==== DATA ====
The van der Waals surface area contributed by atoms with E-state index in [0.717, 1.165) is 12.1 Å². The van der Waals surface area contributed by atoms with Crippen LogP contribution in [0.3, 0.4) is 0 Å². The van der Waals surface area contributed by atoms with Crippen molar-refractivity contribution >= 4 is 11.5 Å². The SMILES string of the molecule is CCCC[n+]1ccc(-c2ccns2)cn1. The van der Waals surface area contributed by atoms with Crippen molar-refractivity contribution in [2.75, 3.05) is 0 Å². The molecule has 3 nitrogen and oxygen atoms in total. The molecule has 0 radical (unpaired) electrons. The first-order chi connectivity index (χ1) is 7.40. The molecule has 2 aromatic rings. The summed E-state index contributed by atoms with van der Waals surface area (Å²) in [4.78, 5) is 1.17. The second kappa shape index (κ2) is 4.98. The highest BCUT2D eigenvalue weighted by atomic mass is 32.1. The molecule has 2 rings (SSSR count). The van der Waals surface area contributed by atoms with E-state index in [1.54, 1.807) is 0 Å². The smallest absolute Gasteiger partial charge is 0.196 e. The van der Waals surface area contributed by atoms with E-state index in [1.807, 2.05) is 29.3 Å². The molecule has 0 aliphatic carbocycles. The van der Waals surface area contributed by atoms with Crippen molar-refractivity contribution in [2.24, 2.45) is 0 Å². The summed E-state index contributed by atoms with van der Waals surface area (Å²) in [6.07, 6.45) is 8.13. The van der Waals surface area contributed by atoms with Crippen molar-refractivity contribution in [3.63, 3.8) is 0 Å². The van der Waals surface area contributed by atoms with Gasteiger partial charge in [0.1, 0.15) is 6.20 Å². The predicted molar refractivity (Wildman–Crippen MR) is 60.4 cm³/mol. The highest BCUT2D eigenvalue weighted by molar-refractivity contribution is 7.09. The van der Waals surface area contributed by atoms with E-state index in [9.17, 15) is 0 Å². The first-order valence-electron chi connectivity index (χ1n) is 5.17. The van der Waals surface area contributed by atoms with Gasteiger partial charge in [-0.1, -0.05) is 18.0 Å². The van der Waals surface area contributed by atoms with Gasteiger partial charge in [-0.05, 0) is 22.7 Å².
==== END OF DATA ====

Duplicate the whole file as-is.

The van der Waals surface area contributed by atoms with E-state index in [0.717, 1.165) is 12.1 Å². The van der Waals surface area contributed by atoms with Crippen LogP contribution in [0.3, 0.4) is 0 Å². The van der Waals surface area contributed by atoms with Crippen molar-refractivity contribution >= 4 is 11.5 Å². The SMILES string of the molecule is CCCC[n+]1ccc(-c2ccns2)cn1. The van der Waals surface area contributed by atoms with Crippen molar-refractivity contribution in [2.75, 3.05) is 0 Å². The molecule has 3 nitrogen and oxygen atoms in total. The molecule has 0 radical (unpaired) electrons. The first-order chi connectivity index (χ1) is 7.40. The molecule has 2 aromatic rings. The summed E-state index contributed by atoms with van der Waals surface area (Å²) in [4.78, 5) is 1.17. The second kappa shape index (κ2) is 4.98. The highest BCUT2D eigenvalue weighted by atomic mass is 32.1. The molecule has 2 rings (SSSR count). The van der Waals surface area contributed by atoms with E-state index in [1.54, 1.807) is 0 Å². The smallest absolute Gasteiger partial charge is 0.196 e. The van der Waals surface area contributed by atoms with E-state index in [1.807, 2.05) is 29.3 Å². The molecule has 0 aliphatic carbocycles. The van der Waals surface area contributed by atoms with Crippen molar-refractivity contribution in [2.24, 2.45) is 0 Å². The summed E-state index contributed by atoms with van der Waals surface area (Å²) in [6.07, 6.45) is 8.13. The van der Waals surface area contributed by atoms with Crippen molar-refractivity contribution in [3.63, 3.8) is 0 Å². The van der Waals surface area contributed by atoms with Gasteiger partial charge in [0.1, 0.15) is 6.20 Å². The predicted molar refractivity (Wildman–Crippen MR) is 60.4 cm³/mol. The highest BCUT2D eigenvalue weighted by molar-refractivity contribution is 7.09. The van der Waals surface area contributed by atoms with E-state index in [9.17, 15) is 0 Å². The first-order valence-electron chi connectivity index (χ1n) is 5.17. The van der Waals surface area contributed by atoms with Gasteiger partial charge in [-0.1, -0.05) is 18.0 Å². The van der Waals surface area contributed by atoms with Gasteiger partial charge in [-0.05, 0) is 22.7 Å².